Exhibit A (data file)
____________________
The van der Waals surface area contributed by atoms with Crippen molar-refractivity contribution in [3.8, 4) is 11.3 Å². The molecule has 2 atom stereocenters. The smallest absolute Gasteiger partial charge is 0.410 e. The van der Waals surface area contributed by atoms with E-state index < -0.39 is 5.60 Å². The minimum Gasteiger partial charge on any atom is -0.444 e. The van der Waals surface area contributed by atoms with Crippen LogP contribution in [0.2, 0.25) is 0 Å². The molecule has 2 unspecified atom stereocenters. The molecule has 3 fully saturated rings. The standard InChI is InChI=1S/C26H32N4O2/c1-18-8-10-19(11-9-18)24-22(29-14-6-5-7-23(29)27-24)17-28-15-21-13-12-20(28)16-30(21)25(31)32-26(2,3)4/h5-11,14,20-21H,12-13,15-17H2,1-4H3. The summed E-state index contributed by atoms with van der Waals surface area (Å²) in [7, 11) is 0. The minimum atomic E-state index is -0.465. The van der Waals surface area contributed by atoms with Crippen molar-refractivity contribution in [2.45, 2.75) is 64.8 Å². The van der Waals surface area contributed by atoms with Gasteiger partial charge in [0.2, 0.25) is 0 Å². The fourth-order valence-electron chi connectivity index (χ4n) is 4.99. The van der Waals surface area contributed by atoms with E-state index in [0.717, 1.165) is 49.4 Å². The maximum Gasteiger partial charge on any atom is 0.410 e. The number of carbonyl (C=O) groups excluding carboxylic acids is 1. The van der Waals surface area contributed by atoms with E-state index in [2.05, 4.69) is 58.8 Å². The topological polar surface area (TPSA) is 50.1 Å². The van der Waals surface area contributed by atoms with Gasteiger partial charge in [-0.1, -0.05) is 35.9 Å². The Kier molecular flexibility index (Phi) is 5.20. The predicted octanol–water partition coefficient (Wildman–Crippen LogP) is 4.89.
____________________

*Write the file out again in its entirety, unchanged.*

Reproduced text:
The van der Waals surface area contributed by atoms with Crippen molar-refractivity contribution in [3.8, 4) is 11.3 Å². The molecule has 2 atom stereocenters. The smallest absolute Gasteiger partial charge is 0.410 e. The van der Waals surface area contributed by atoms with E-state index < -0.39 is 5.60 Å². The minimum Gasteiger partial charge on any atom is -0.444 e. The van der Waals surface area contributed by atoms with Crippen LogP contribution in [0.2, 0.25) is 0 Å². The molecule has 2 unspecified atom stereocenters. The molecule has 3 fully saturated rings. The standard InChI is InChI=1S/C26H32N4O2/c1-18-8-10-19(11-9-18)24-22(29-14-6-5-7-23(29)27-24)17-28-15-21-13-12-20(28)16-30(21)25(31)32-26(2,3)4/h5-11,14,20-21H,12-13,15-17H2,1-4H3. The summed E-state index contributed by atoms with van der Waals surface area (Å²) in [7, 11) is 0. The minimum atomic E-state index is -0.465. The van der Waals surface area contributed by atoms with Crippen molar-refractivity contribution in [2.45, 2.75) is 64.8 Å². The van der Waals surface area contributed by atoms with Gasteiger partial charge in [0.2, 0.25) is 0 Å². The fourth-order valence-electron chi connectivity index (χ4n) is 4.99. The van der Waals surface area contributed by atoms with E-state index in [0.717, 1.165) is 49.4 Å². The maximum Gasteiger partial charge on any atom is 0.410 e. The number of carbonyl (C=O) groups excluding carboxylic acids is 1. The van der Waals surface area contributed by atoms with E-state index in [2.05, 4.69) is 58.8 Å². The topological polar surface area (TPSA) is 50.1 Å². The van der Waals surface area contributed by atoms with Gasteiger partial charge in [-0.1, -0.05) is 35.9 Å². The Kier molecular flexibility index (Phi) is 5.20. The predicted octanol–water partition coefficient (Wildman–Crippen LogP) is 4.89.